30 August 2019 - There is global consensus that the core conduct characteristics necessary for an effective and principled judiciary are independence, impartiality, integrity, propriety, equality, competence and diligence. Most judiciaries have formally pledged to uphold these principles, laid out in detail by the Bangalore Principles of Judicial Conduct, one of the basic documents through which the Global Judicial Integrity Network promotes the rule of law.
Despite many judiciaries' best efforts to sustain lawfulness, however, potential impediments can hinder judges' ability to carry out their functions; this can come through pressure of various kinds, both intended (as a deliberate attempt to influence judges) and unintended (through circumstances which may lead judges to be restrained in their decisions).
These impediments have recently given the concept of judicial immunity increased attention in circles which consider the role of justice in society and carry it out, especially in times of political and social turmoil. In order to delve deeper into the matter, the Global Programme for the Implementation of the Doha Declaration, whose projects all contribute to the propagation of a culture of lawfulness, held an expert group meeting this week at UNODC's Vienna headquarters to explore the different types of judicial immunity, the ramifications it may have on judges and on society, and the ways to continue strengthening judicial integrity through them.
For two days, senior judges and international judicial experts from 12 countries and 11 judicial associations and organizations debated the aspects contributing to judges' ability to dispense justice without constraint, and therefore with immunity. These discussions will be the basis to further develop a paper analyzing the elements that help build judicial integrity and independence, and exploring how immunities (such as immunity from a suit for damages for a judicial act, the security of a judge's tenure, the rights of judges and their work conditions) can positively contribute in safeguarding the fundamental principles of judicial conduct.
While all experts agree on the necessity of shielding judges from consequences of decisions they have made in good faith and in accordance with accepted judicial integrity principles, they also agree that such immunities needed to be better defined, and better communicated to the public. Indeed, "judicial immunity must be a shield for the community, not a sword against it," explained one senior judge. "Judicial immunity must not be seen as a carte blanche," explained another, "nor be conflated in the mind of the public with judicial impunity."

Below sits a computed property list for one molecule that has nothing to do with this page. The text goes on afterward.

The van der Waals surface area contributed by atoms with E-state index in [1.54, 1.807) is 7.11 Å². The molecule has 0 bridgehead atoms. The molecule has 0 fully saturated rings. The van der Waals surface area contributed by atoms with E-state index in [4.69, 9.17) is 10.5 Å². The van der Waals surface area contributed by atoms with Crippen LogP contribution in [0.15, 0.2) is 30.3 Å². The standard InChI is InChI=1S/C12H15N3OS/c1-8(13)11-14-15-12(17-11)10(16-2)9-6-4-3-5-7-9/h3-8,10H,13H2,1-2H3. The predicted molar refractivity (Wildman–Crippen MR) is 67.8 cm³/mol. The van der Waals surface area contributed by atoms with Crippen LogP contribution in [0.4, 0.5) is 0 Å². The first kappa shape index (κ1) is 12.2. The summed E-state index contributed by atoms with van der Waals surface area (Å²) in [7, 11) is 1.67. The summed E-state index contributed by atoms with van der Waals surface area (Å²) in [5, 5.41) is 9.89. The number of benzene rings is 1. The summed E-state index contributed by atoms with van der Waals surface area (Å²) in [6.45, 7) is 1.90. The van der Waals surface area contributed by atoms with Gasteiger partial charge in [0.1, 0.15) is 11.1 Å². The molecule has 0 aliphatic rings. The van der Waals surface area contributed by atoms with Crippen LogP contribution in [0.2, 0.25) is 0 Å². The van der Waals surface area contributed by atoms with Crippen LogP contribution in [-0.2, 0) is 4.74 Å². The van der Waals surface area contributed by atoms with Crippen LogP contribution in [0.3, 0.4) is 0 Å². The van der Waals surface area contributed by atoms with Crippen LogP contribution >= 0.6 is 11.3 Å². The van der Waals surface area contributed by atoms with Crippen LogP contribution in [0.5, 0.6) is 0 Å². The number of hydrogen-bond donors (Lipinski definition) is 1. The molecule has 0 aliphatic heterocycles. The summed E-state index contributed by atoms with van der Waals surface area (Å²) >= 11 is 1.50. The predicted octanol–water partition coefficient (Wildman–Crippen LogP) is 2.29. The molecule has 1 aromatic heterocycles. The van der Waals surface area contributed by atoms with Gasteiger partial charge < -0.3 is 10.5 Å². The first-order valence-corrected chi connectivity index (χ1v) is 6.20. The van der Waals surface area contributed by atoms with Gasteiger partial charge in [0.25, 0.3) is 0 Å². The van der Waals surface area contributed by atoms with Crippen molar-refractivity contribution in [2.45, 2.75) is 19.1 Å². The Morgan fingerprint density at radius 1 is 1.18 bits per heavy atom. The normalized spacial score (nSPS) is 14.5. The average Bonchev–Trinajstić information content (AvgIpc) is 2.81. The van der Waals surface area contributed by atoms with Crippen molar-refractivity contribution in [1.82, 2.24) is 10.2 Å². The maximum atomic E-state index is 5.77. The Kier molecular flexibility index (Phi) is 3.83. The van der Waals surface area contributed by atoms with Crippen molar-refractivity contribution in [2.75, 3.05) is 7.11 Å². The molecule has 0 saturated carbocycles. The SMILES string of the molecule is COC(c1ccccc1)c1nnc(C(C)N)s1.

Professional immunities in various fields (such as diplomatic or parliamentary) are meant to provide protection from third parties' interference, influence or obstruction. In the particular case of judicial immunity, perhaps less known or understood by the people it is supposed to affect, experts agreed that a better communication to the public of the concept of judicial immunity was necessary to protect the reputation and the perception of the judiciary, and to maintain the trust of society. As one judge commented, "sometimes as judges we don't indicate clearly enough that we are concerned not for ourselves, but that we are functioning properly for the public. It's important for them to recognize that the other side of the coin is transparency and accountability."
Of course, the immunity of judges in their judicial capacity (and not in their private capacity) is already implied in the Bangalore Principles, as described in Principle 1.1: "A judge shall exercise the judicial function independently on the basis of the judge's assessment of the facts and in accordance with a conscientious understanding of the law, free of any extraneous influences, inducements, pressures, threats or interference, direct or indirect, from any quarter of reason." In other words, judges need protection from all and any factors which would remove their ability to exercise judicial functions in a normal manner.
These matters will be elaborated in the paper and further discussed in the upcoming Second High-Level Meeting of the Global Judicial Integrity Network: Past, Present, Future, to be held in Doha in November 2019, in which hundreds of senior and chief justices, judges and justice sector stakeholders are expected to participate.